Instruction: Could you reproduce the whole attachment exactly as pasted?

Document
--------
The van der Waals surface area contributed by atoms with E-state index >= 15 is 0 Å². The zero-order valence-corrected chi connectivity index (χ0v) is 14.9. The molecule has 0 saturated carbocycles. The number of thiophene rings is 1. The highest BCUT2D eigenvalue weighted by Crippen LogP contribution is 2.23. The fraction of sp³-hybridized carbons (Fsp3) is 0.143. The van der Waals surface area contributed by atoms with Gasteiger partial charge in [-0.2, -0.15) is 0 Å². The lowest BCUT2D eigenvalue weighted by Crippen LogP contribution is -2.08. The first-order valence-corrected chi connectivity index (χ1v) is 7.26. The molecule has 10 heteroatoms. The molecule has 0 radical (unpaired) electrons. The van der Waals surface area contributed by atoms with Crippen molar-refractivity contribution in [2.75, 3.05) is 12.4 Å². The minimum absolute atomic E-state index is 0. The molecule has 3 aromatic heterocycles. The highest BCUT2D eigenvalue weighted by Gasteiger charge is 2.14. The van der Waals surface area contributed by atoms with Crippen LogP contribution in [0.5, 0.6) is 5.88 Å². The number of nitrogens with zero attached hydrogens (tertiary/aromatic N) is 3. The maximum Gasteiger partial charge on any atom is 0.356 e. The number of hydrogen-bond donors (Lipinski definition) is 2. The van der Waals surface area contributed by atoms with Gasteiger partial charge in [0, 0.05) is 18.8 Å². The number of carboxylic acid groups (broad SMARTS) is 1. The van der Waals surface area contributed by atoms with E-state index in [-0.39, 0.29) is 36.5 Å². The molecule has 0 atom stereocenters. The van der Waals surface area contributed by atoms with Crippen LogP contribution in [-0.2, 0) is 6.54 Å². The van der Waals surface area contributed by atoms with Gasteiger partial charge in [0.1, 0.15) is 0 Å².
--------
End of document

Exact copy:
The van der Waals surface area contributed by atoms with E-state index >= 15 is 0 Å². The zero-order valence-corrected chi connectivity index (χ0v) is 14.9. The molecule has 0 saturated carbocycles. The number of thiophene rings is 1. The highest BCUT2D eigenvalue weighted by Crippen LogP contribution is 2.23. The fraction of sp³-hybridized carbons (Fsp3) is 0.143. The van der Waals surface area contributed by atoms with Gasteiger partial charge in [-0.2, -0.15) is 0 Å². The lowest BCUT2D eigenvalue weighted by Crippen LogP contribution is -2.08. The first-order valence-corrected chi connectivity index (χ1v) is 7.26. The molecule has 10 heteroatoms. The molecule has 0 radical (unpaired) electrons. The van der Waals surface area contributed by atoms with Crippen molar-refractivity contribution in [2.75, 3.05) is 12.4 Å². The minimum absolute atomic E-state index is 0. The molecule has 3 aromatic heterocycles. The highest BCUT2D eigenvalue weighted by Gasteiger charge is 2.14. The van der Waals surface area contributed by atoms with Crippen LogP contribution in [0.5, 0.6) is 5.88 Å². The number of nitrogens with zero attached hydrogens (tertiary/aromatic N) is 3. The maximum Gasteiger partial charge on any atom is 0.356 e. The number of hydrogen-bond donors (Lipinski definition) is 2. The van der Waals surface area contributed by atoms with Gasteiger partial charge in [0, 0.05) is 18.8 Å². The number of carboxylic acid groups (broad SMARTS) is 1. The van der Waals surface area contributed by atoms with E-state index in [-0.39, 0.29) is 36.5 Å². The molecule has 0 atom stereocenters. The van der Waals surface area contributed by atoms with Crippen LogP contribution in [-0.2, 0) is 6.54 Å². The van der Waals surface area contributed by atoms with Gasteiger partial charge in [0.1, 0.15) is 0 Å².